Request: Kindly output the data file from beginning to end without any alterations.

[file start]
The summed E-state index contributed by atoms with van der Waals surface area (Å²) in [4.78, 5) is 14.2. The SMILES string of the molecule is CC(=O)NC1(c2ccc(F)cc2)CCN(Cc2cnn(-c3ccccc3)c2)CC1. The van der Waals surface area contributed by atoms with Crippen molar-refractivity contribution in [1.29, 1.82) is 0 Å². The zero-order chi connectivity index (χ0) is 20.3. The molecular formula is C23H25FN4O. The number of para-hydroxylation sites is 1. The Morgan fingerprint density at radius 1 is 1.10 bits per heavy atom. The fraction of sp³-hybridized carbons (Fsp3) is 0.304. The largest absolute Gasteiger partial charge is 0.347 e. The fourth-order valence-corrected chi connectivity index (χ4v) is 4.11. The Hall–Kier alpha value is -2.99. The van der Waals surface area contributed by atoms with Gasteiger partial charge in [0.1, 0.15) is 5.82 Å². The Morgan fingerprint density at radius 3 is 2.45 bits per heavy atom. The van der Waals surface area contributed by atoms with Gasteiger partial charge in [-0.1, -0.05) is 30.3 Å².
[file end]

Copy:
The summed E-state index contributed by atoms with van der Waals surface area (Å²) in [4.78, 5) is 14.2. The SMILES string of the molecule is CC(=O)NC1(c2ccc(F)cc2)CCN(Cc2cnn(-c3ccccc3)c2)CC1. The van der Waals surface area contributed by atoms with Crippen molar-refractivity contribution in [1.29, 1.82) is 0 Å². The zero-order chi connectivity index (χ0) is 20.3. The molecular formula is C23H25FN4O. The number of para-hydroxylation sites is 1. The Morgan fingerprint density at radius 1 is 1.10 bits per heavy atom. The fraction of sp³-hybridized carbons (Fsp3) is 0.304. The largest absolute Gasteiger partial charge is 0.347 e. The fourth-order valence-corrected chi connectivity index (χ4v) is 4.11. The Hall–Kier alpha value is -2.99. The van der Waals surface area contributed by atoms with Gasteiger partial charge in [0.1, 0.15) is 5.82 Å². The Morgan fingerprint density at radius 3 is 2.45 bits per heavy atom. The van der Waals surface area contributed by atoms with Gasteiger partial charge in [-0.1, -0.05) is 30.3 Å².